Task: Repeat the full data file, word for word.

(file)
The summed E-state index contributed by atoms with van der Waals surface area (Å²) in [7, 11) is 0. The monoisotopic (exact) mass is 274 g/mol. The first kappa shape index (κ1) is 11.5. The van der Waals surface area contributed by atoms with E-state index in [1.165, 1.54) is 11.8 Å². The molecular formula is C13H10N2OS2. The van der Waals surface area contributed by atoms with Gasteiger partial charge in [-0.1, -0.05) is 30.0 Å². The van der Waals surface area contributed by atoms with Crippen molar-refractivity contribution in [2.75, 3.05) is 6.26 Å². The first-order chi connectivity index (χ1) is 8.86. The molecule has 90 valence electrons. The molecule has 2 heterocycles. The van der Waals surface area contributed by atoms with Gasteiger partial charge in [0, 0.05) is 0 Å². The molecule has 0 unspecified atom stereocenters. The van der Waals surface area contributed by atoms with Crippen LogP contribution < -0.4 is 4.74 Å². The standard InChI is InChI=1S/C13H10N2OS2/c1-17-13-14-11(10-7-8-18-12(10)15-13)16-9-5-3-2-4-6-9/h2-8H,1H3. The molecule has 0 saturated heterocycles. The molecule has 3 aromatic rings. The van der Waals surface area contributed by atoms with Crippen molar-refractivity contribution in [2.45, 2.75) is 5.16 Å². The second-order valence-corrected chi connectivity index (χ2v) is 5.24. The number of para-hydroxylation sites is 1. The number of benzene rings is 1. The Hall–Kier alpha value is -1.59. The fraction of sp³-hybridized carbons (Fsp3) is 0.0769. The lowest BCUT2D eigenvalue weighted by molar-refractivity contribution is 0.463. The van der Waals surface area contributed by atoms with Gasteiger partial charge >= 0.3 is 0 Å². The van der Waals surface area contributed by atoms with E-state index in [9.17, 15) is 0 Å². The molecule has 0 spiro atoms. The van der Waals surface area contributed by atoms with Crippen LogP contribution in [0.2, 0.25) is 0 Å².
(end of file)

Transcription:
The summed E-state index contributed by atoms with van der Waals surface area (Å²) in [7, 11) is 0. The monoisotopic (exact) mass is 274 g/mol. The first kappa shape index (κ1) is 11.5. The van der Waals surface area contributed by atoms with E-state index in [1.165, 1.54) is 11.8 Å². The molecular formula is C13H10N2OS2. The van der Waals surface area contributed by atoms with Gasteiger partial charge in [-0.1, -0.05) is 30.0 Å². The van der Waals surface area contributed by atoms with Crippen molar-refractivity contribution in [2.75, 3.05) is 6.26 Å². The first-order chi connectivity index (χ1) is 8.86. The molecule has 90 valence electrons. The molecule has 2 heterocycles. The van der Waals surface area contributed by atoms with Gasteiger partial charge in [0, 0.05) is 0 Å². The molecule has 0 unspecified atom stereocenters. The van der Waals surface area contributed by atoms with Crippen LogP contribution < -0.4 is 4.74 Å². The standard InChI is InChI=1S/C13H10N2OS2/c1-17-13-14-11(10-7-8-18-12(10)15-13)16-9-5-3-2-4-6-9/h2-8H,1H3. The molecule has 0 saturated heterocycles. The molecule has 3 aromatic rings. The van der Waals surface area contributed by atoms with Crippen molar-refractivity contribution in [2.45, 2.75) is 5.16 Å². The second-order valence-corrected chi connectivity index (χ2v) is 5.24. The number of para-hydroxylation sites is 1. The number of benzene rings is 1. The Hall–Kier alpha value is -1.59. The fraction of sp³-hybridized carbons (Fsp3) is 0.0769. The lowest BCUT2D eigenvalue weighted by molar-refractivity contribution is 0.463. The van der Waals surface area contributed by atoms with Gasteiger partial charge >= 0.3 is 0 Å². The van der Waals surface area contributed by atoms with E-state index in [9.17, 15) is 0 Å². The molecule has 0 spiro atoms. The van der Waals surface area contributed by atoms with Crippen LogP contribution in [0.2, 0.25) is 0 Å².